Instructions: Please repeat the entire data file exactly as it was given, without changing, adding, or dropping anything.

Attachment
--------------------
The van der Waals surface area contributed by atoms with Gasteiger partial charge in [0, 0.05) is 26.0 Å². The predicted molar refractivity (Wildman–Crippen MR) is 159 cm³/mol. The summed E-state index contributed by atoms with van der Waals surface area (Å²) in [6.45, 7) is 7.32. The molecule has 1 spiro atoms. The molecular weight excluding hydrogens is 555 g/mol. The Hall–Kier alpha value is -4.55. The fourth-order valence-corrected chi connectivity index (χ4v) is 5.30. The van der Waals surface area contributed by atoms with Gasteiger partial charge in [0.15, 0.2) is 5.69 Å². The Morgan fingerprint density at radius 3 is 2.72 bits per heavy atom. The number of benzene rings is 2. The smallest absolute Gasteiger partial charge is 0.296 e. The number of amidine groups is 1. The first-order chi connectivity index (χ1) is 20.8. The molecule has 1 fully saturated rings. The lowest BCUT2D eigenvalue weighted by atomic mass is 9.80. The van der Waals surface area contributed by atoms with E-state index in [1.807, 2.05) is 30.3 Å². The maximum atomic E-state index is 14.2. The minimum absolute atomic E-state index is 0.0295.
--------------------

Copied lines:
The van der Waals surface area contributed by atoms with Gasteiger partial charge in [0, 0.05) is 26.0 Å². The predicted molar refractivity (Wildman–Crippen MR) is 159 cm³/mol. The summed E-state index contributed by atoms with van der Waals surface area (Å²) in [6.45, 7) is 7.32. The molecule has 1 spiro atoms. The molecular weight excluding hydrogens is 555 g/mol. The Hall–Kier alpha value is -4.55. The fourth-order valence-corrected chi connectivity index (χ4v) is 5.30. The van der Waals surface area contributed by atoms with Gasteiger partial charge in [0.15, 0.2) is 5.69 Å². The Morgan fingerprint density at radius 3 is 2.72 bits per heavy atom. The number of benzene rings is 2. The smallest absolute Gasteiger partial charge is 0.296 e. The number of amidine groups is 1. The first-order chi connectivity index (χ1) is 20.8. The molecule has 1 fully saturated rings. The lowest BCUT2D eigenvalue weighted by atomic mass is 9.80. The van der Waals surface area contributed by atoms with E-state index in [1.807, 2.05) is 30.3 Å². The maximum atomic E-state index is 14.2. The minimum absolute atomic E-state index is 0.0295.